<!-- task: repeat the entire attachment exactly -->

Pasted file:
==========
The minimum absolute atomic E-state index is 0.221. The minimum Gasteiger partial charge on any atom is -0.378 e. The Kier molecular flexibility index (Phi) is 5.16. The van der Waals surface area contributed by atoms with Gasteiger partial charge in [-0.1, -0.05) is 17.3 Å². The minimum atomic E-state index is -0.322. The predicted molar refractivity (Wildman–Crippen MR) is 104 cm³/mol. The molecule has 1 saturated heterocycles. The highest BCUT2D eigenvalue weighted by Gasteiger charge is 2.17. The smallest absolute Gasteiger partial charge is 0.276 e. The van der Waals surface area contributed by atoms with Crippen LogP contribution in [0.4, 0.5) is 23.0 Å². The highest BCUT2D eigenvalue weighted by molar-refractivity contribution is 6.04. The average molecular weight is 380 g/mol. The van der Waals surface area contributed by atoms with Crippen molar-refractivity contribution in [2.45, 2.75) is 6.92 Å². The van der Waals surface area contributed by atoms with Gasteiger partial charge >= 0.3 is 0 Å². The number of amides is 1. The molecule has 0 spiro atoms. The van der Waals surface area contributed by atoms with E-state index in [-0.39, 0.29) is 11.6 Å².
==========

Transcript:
The minimum absolute atomic E-state index is 0.221. The minimum Gasteiger partial charge on any atom is -0.378 e. The Kier molecular flexibility index (Phi) is 5.16. The van der Waals surface area contributed by atoms with Gasteiger partial charge in [-0.1, -0.05) is 17.3 Å². The minimum atomic E-state index is -0.322. The predicted molar refractivity (Wildman–Crippen MR) is 104 cm³/mol. The molecule has 1 saturated heterocycles. The highest BCUT2D eigenvalue weighted by Gasteiger charge is 2.17. The smallest absolute Gasteiger partial charge is 0.276 e. The van der Waals surface area contributed by atoms with Crippen LogP contribution in [0.4, 0.5) is 23.0 Å². The highest BCUT2D eigenvalue weighted by molar-refractivity contribution is 6.04. The average molecular weight is 380 g/mol. The van der Waals surface area contributed by atoms with Crippen molar-refractivity contribution in [2.45, 2.75) is 6.92 Å². The van der Waals surface area contributed by atoms with Gasteiger partial charge >= 0.3 is 0 Å². The number of amides is 1. The molecule has 0 spiro atoms. The van der Waals surface area contributed by atoms with E-state index in [-0.39, 0.29) is 11.6 Å².